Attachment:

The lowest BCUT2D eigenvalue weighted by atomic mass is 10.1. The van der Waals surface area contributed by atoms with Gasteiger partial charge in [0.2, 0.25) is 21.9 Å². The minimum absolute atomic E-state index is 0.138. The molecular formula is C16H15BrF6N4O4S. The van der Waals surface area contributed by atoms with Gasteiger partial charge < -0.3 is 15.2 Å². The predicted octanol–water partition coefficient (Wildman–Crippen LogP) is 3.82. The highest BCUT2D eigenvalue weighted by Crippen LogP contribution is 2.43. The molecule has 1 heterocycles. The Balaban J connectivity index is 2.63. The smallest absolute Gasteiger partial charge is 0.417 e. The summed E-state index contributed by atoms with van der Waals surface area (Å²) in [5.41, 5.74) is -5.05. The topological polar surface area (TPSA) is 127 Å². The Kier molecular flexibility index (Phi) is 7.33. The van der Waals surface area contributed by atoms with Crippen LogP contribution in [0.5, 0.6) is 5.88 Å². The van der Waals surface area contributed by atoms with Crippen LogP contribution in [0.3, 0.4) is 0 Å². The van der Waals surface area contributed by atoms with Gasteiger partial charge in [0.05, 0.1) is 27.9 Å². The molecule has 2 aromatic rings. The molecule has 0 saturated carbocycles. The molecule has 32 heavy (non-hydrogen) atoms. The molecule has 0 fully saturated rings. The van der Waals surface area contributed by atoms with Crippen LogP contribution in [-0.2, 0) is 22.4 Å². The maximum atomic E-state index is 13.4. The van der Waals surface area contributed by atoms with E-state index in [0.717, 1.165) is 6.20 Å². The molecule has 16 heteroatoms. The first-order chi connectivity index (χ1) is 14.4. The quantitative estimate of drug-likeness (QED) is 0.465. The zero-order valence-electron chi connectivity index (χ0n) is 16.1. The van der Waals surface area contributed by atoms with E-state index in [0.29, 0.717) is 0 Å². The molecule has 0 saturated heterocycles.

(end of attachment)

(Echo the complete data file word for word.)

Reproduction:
The lowest BCUT2D eigenvalue weighted by atomic mass is 10.1. The van der Waals surface area contributed by atoms with Gasteiger partial charge in [0.2, 0.25) is 21.9 Å². The minimum absolute atomic E-state index is 0.138. The molecular formula is C16H15BrF6N4O4S. The van der Waals surface area contributed by atoms with Gasteiger partial charge < -0.3 is 15.2 Å². The predicted octanol–water partition coefficient (Wildman–Crippen LogP) is 3.82. The highest BCUT2D eigenvalue weighted by Crippen LogP contribution is 2.43. The molecule has 1 heterocycles. The Balaban J connectivity index is 2.63. The smallest absolute Gasteiger partial charge is 0.417 e. The summed E-state index contributed by atoms with van der Waals surface area (Å²) in [5.41, 5.74) is -5.05. The topological polar surface area (TPSA) is 127 Å². The Kier molecular flexibility index (Phi) is 7.33. The van der Waals surface area contributed by atoms with Crippen LogP contribution in [0.5, 0.6) is 5.88 Å². The van der Waals surface area contributed by atoms with Crippen LogP contribution in [0.3, 0.4) is 0 Å². The van der Waals surface area contributed by atoms with Gasteiger partial charge in [0.05, 0.1) is 27.9 Å². The molecule has 2 aromatic rings. The molecule has 0 saturated carbocycles. The molecule has 32 heavy (non-hydrogen) atoms. The molecule has 0 fully saturated rings. The van der Waals surface area contributed by atoms with Crippen LogP contribution in [-0.2, 0) is 22.4 Å². The maximum atomic E-state index is 13.4. The van der Waals surface area contributed by atoms with E-state index in [0.717, 1.165) is 6.20 Å². The molecule has 16 heteroatoms. The first-order chi connectivity index (χ1) is 14.4. The quantitative estimate of drug-likeness (QED) is 0.465. The zero-order valence-electron chi connectivity index (χ0n) is 16.1. The van der Waals surface area contributed by atoms with E-state index in [0.29, 0.717) is 0 Å². The molecule has 0 saturated heterocycles.